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His Master’s Voice: When Disaster Strikes, Your Pet’s Microchip Can Speak Volumes

In Oroville, California, Northwest SPCA shelter manager Isha Buis estimates that the toll taken by last year’s disastrous wildfires on pet owners is yet to be realized. On one Sunday alone, she recalls, more than 70 intakes had to be transferred to other facilities to relieve pressure on her own shelter, so assessing just how many pets have found their way home is difficult. Additionally, many pet owners are still displaced and struggling to create a home amid a new normal.

But one thing Buis does know is that in most cases, “As long as there’s a microchip with correct and current information, it can help pets and their people find each other again.”

“The last couple of months have been unreal, and the numbers are still coming in,” says Buis, who is also a registered veterinary technician (RVT). “We not only worked hard to help securely house rescued and evacuated animals from the Camp Fire, but medically treated and rehabilitated other needy animals in the midst of that tragedy.”

Since 2005 the shelter’s policy has been to microchip every animal placed in (or returned to) a home. According to, the chances of reuniting with a lost pet go up nearly 250% if that dog or cat has a microchip.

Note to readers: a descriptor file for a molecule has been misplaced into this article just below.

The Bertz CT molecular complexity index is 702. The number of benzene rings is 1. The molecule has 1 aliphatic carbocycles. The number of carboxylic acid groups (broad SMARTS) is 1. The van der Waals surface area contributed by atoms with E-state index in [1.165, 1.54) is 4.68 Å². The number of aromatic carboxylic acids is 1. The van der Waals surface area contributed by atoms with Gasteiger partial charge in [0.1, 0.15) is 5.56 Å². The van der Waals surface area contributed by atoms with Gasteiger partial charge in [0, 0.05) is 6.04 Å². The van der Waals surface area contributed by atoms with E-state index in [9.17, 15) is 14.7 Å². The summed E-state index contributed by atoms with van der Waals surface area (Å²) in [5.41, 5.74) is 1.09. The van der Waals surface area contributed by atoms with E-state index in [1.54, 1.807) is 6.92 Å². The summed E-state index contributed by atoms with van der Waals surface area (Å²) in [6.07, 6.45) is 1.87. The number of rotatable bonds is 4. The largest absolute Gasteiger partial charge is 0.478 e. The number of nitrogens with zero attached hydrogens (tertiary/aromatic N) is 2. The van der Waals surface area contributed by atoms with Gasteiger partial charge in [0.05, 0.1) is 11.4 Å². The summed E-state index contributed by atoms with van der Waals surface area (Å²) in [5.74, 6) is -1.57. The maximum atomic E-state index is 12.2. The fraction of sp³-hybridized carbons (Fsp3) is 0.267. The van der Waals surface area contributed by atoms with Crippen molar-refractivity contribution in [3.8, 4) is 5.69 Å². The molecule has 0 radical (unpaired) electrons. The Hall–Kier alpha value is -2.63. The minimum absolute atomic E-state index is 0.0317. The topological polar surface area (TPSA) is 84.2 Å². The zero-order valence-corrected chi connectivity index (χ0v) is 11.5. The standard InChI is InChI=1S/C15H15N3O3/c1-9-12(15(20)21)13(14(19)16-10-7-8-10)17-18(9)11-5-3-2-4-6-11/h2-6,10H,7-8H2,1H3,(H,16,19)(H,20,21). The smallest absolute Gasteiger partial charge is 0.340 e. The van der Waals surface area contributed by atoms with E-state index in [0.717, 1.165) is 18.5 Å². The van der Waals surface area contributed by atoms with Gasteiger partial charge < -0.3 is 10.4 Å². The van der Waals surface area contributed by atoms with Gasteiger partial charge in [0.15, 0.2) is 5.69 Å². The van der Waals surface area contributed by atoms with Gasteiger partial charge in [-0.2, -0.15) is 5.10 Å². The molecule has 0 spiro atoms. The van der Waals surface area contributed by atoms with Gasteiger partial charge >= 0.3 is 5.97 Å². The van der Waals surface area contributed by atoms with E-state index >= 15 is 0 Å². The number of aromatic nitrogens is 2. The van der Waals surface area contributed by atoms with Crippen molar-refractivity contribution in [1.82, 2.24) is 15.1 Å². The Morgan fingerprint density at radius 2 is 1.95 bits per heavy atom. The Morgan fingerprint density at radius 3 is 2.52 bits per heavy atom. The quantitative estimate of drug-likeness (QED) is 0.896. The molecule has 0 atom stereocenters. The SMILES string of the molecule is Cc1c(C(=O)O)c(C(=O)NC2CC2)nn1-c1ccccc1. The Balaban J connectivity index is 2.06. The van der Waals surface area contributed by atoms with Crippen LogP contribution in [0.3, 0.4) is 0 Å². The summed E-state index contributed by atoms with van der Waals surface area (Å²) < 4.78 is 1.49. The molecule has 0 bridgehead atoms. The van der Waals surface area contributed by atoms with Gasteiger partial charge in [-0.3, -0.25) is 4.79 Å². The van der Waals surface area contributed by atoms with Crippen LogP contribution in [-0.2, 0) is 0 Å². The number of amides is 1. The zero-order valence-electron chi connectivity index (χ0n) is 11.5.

“On daily basis I am amazed by the animals we successfully track back to their owners,” Buis says. Like a yellow Labrador retriever, lost for a year, and a cat missing for three, who were both recently reunited with their families.

Ten years before the inferno that ravaged northern California became known as the deadliest wildfire in the state’s modern history, the Journal of the American Veterinary Medical Association (JAVMA) published the findings of a study looking at animals with microchips entering shelters. What it showed was that microchipped stray dogs return to their owners more frequently than strays without microchips (52.2% and 21.9% respectively). Even more dramatically, 38.5% of microchipped stray cats return to their owners compared to only 1.8% of un-microchipped stray cats.

“Cats are the hardest to identify,” Buis says, pointing out how pet identification becomes even more difficult when compounded by disfiguring injuries, like those sustained by many of the pets that survived the fires. In such cases a microchip provides help for a lost and possibly injured pet in ways that a photograph cannot supply.

Without microchips or tags, the identification process can be difficult because of the nature of such injuries. Whiskers are singed off. Ears are burned at the edges. What fur may be left has probably been shaved to facilitate treatment by a veterinary team. Some pets could be unrecognizable, even to those who love them.

The study’s dramatic contrast in results between chipped and un-chipped pets prompted the AVMA, American Animal Hospital Association (AAHA) and World Small Animal Veterinary Association (WSAVA) to advocate that veterinarians routinely scan all pets to assess the function and proper location of a microchip.